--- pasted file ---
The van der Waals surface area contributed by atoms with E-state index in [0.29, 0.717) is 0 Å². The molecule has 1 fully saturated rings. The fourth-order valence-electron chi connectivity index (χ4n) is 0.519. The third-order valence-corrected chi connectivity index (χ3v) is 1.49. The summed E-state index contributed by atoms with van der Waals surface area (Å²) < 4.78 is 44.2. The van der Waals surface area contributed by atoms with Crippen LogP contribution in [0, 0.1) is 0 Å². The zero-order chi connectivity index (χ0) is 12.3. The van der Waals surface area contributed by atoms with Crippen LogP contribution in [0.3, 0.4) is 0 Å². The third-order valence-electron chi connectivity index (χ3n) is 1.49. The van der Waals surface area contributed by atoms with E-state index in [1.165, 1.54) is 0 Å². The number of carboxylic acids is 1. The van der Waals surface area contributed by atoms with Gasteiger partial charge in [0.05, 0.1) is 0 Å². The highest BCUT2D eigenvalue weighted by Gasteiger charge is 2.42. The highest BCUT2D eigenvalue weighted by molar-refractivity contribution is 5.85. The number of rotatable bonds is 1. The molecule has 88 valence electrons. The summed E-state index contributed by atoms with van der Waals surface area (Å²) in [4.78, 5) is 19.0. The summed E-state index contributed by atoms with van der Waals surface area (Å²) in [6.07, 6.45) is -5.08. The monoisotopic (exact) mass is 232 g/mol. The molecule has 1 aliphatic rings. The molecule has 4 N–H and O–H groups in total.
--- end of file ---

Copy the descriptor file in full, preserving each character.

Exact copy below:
The van der Waals surface area contributed by atoms with E-state index in [0.29, 0.717) is 0 Å². The molecule has 1 fully saturated rings. The fourth-order valence-electron chi connectivity index (χ4n) is 0.519. The third-order valence-corrected chi connectivity index (χ3v) is 1.49. The summed E-state index contributed by atoms with van der Waals surface area (Å²) < 4.78 is 44.2. The van der Waals surface area contributed by atoms with Crippen LogP contribution in [0, 0.1) is 0 Å². The zero-order chi connectivity index (χ0) is 12.3. The van der Waals surface area contributed by atoms with Crippen LogP contribution in [0.3, 0.4) is 0 Å². The third-order valence-electron chi connectivity index (χ3n) is 1.49. The van der Waals surface area contributed by atoms with E-state index in [1.165, 1.54) is 0 Å². The number of carboxylic acids is 1. The van der Waals surface area contributed by atoms with Gasteiger partial charge in [0.05, 0.1) is 0 Å². The highest BCUT2D eigenvalue weighted by Gasteiger charge is 2.42. The highest BCUT2D eigenvalue weighted by molar-refractivity contribution is 5.85. The number of rotatable bonds is 1. The molecule has 88 valence electrons. The summed E-state index contributed by atoms with van der Waals surface area (Å²) in [4.78, 5) is 19.0. The summed E-state index contributed by atoms with van der Waals surface area (Å²) in [6.07, 6.45) is -5.08. The monoisotopic (exact) mass is 232 g/mol. The molecule has 1 aliphatic rings. The molecule has 4 N–H and O–H groups in total.